Here are some fun problems which could start you off on teaching tree diagrams:

1) You wake up in the dark at 6.30am to get ready for school and find that the electricity isn´t working. You have to get changed in the dark and when it comes to picking some socks to wear you just stick your hand into the drawer and pick one sock after the other. You have 14 red socks and 6 yellow socks. What is the probability that you will pick out two socks of the same colour? (One of my year 9´s asked why they only have red and yellow socks – I replied by saying that they must be a member of Gryffindor House).

2) You want to go to a party on Friday night but your parents want you to stay in and study for a test on Monday. As your Mum is a maths teacher, she devises a game to decide whether you will go out or not. She gives you a pack of 15 cards, 6 are red and 9 are black. She says that you can go out if you pick a red and black in any order. Is it more likely that you’ll be staying in or going out?

3) Three people are asked to pick a number from 1 to 10. What is the probability that they all pick the number 4?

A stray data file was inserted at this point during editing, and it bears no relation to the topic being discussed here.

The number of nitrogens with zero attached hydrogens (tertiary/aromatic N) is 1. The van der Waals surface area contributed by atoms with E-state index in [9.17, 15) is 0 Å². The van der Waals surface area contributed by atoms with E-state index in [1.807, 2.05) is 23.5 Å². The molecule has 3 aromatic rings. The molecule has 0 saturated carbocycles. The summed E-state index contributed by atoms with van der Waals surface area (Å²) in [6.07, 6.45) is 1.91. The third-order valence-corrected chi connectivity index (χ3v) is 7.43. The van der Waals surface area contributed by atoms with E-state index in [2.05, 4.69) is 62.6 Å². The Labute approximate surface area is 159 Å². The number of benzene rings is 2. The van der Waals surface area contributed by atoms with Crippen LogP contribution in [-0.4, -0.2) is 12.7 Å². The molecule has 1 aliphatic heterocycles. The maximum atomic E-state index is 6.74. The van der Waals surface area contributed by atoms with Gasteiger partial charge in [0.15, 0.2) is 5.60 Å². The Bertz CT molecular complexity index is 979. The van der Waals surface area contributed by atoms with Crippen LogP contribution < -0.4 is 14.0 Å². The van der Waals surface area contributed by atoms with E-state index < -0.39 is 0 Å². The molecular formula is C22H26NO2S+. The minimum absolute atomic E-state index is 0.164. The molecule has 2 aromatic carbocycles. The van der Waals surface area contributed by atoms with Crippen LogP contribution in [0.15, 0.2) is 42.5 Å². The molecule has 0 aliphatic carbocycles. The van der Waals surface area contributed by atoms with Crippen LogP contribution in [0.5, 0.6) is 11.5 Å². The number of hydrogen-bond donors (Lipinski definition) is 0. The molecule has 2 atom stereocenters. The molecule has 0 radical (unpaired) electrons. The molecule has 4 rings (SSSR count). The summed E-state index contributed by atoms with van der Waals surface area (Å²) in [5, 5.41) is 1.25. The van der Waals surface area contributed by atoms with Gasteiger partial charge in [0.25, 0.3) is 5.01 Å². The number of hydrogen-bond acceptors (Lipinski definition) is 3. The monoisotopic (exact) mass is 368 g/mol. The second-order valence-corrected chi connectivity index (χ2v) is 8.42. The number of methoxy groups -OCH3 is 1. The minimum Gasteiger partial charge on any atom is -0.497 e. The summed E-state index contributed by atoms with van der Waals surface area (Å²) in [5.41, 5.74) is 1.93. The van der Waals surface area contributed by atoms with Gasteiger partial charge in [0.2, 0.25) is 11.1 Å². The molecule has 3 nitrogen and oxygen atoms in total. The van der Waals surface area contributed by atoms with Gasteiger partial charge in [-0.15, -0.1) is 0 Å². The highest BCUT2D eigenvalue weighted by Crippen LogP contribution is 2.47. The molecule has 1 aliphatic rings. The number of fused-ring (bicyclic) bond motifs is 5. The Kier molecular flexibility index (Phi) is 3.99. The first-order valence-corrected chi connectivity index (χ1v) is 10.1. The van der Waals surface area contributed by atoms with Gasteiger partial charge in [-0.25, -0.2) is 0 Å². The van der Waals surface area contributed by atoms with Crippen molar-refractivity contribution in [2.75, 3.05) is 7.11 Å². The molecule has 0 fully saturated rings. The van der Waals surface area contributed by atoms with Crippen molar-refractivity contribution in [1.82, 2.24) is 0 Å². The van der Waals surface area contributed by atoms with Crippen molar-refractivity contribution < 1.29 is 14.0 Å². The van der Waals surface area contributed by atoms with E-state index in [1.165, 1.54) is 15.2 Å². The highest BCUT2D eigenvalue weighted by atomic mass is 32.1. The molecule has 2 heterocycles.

I usually teach tree diagrams by thouroughly going through the first question and then getting the students to figure out the second one.

I love question three for a number of reasons. Firstly, it’s a fine example of not having to draw out an entire tree diagram to solve a problem. Secondly, in my experience over the last 3 years of using this question, every student has made assumptions. For one the students assume that the numbers have to be whole numbers. Of course there is no reference in the question to whole numbers. Indeed, loads of clever-clogs pick numbers like pi (3.14159…). Secondly, assuming that you can only pick whole numbers, the students then assume that each whole number from one to ten is equally likely. In real-life, it often turns out that the number 7 is most frequently picked and the numbers 1 and 10 are least frequenctly picked.

Here´s an example of an experiment carried out with 1000 Turkish people randomly picking a whole number between 1 and 10.

It´s interesting that the more people who know about this, the less the number seven will be picked. If we spread the word enough it´s likely that less and less people will pick seven and then it will be an under-picked number!

Does anyone have anymore interesting questions to use as examples when teaching tree diagrams?

One more thing to add, I recently saw a nice task on the nrich website on tree diagrams which I set as a homework today – Chances Are.